posted on Apr, 17 2006 @ 08:24 PM
[ I live in Texas, in an hispanic-majority city, and have an opportunity to work with a cross-section of texas society. ]
First of all, it's important to stress that the hispanic community in the US is not monolithic, and varies from one region of the US to another.
Different states have a different culture of inclusion that varies greatly. One example of this is Texas, where the "immigrant protests" have been
miniscule compared to those in illinois and california. Despite the fact that Texas has a much larger immigrant population than most other states,
and will be predominantly hispanic by 2030.
Second, the reason that the vast majority of illegals come to the US is to work. Many of them are sending pay dollars home to mexico, where the
dollar's buying power is incredible when compared to the peso. I would say that 9 out of 10 illegals give at least some thought to staying in the US
Third, most mexicans who intend to stay in the US make plans to bring other family members here. Thus, the average illegal immigrant has a
vested interest in creating a safe community, without a lot of racial violence or hate from other groups.
Unless there is radical change, here are several predictions, and why I believe they will come to pass:
1. Despite the media, "immigrant boycotts" this year will be of extremely limited impact.
Think about it; the illegal alien is the prototypical "line-crosser." He is breaking the law to work---so why would he listen to strike organizers,
and stay home from work? After all, he can easily be replaced if he doesn't show up for work during a strike. He's got no rights, and more
importantly, he's got no desire to go hungry.
How will strike organizers enforce a strike? By threatening scabs? That won't go very far, when the scabs can easily be turned over to the
As far as boycotting American businesses, on either side of the border goes, just remember that the reason people want American goods is because they
are cool. As far as food goes, there are "hispanic groceries" all over texas; it's not like they're shopping much at albertson's anyway.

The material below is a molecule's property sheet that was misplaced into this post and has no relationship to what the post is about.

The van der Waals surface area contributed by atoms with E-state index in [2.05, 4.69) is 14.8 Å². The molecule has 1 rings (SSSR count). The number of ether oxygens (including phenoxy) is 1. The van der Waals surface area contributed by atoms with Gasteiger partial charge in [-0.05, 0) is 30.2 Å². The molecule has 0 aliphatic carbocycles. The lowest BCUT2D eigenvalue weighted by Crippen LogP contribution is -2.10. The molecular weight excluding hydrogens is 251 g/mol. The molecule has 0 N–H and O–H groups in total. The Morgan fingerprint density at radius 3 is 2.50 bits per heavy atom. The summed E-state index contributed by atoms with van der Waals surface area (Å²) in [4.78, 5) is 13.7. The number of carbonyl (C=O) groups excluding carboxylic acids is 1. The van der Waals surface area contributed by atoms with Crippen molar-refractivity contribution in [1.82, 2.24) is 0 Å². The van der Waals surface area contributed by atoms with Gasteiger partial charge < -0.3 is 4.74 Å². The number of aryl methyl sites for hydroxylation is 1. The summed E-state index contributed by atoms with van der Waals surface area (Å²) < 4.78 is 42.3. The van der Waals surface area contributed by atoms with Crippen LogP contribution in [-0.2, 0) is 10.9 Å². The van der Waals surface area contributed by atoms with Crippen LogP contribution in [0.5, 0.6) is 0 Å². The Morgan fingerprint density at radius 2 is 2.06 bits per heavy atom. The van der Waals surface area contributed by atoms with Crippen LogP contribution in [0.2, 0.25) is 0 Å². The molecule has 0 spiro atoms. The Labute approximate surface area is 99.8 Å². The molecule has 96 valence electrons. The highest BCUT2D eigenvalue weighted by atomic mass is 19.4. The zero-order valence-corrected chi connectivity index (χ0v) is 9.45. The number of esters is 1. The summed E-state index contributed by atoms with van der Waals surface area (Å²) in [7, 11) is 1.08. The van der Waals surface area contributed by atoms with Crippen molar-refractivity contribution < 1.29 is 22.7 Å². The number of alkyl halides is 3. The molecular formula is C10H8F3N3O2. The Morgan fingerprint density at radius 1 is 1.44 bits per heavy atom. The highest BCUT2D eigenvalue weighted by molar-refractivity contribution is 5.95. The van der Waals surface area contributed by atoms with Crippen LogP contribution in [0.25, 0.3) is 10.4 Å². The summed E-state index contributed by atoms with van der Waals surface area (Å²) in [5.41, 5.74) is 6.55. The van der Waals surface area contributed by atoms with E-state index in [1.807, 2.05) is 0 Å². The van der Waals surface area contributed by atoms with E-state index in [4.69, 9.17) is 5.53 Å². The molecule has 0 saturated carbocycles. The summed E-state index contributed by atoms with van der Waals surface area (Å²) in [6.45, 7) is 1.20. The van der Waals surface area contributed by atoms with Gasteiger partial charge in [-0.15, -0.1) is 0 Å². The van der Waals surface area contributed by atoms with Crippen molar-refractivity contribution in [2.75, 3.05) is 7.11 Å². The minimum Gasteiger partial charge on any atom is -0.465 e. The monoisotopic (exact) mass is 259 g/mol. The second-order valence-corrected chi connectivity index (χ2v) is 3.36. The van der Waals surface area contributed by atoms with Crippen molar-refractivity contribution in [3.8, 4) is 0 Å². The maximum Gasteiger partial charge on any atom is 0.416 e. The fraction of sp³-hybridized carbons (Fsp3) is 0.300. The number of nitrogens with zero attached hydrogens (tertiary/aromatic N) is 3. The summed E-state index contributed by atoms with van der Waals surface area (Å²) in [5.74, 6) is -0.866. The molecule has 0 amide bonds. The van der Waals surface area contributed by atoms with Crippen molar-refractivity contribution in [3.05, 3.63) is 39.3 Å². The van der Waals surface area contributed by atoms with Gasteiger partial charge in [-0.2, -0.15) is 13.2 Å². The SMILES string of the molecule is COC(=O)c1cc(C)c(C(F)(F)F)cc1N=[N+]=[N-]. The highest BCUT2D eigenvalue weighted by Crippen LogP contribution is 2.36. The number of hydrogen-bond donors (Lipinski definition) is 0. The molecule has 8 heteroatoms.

If you think such a boycott will have a long-term impact, then I urge you to visit border texas towns like McAllen, Loredo, or El Paso. Everywhere
you look, you'll see Mexican "day shoppers" who come here to buy US goods not avaiable on the other side. From pick-ups to barbecue grills,
mexican nationals who have no intention of moving here will still drive hundreds of miles across mexican desert, and sit in line at the border, for
the privilege of "buying American." A boycott may cause a slow weekend, but I doubt many mexicans will avoid buying a ford pickup because of it.
And if they do, they'll get a Nissan --- mfg'd at the Kentucky plant, anyway.
2. Most of the "white on brown" violence will occur in the northern USA. In the southwest, Mexican culture has already blended with anglo
culture, to the extent that most people can name at least one family member or close friend who has married across racial lines. It is only in the
North, where hispanics are segregated and pitted against other minorities that violence will erupt on a really dangerous scale.
3. Despite the media, Congress will do nothing. again.
Most radical "white power" candidates will be shunned, by whites who think it is immoral to "vote racial." The moderate candidates will talk
about "opportunity initiatives," and they will hope the whole thing dies down. The real question will begin in 2009, when new candidates, who've
been thinking about the issue for their entire campaigns, finally take office.
The only thing that will change these forecasts is, if the Republican party is driven from office in 2006 or 2008. If they are desperate, they might
play the "race card" and make elections a referendum on race. While I believe it would fail, it would also groom moderates to deal with immigration
in a mature fashion. In other words, it'll be 2010 or 2012 before you see meaningful change. Until then, get ready for a lot of flag waiving, and a
lot of pundits preaching to you on what the "moral high ground" looks like for the immigration issue.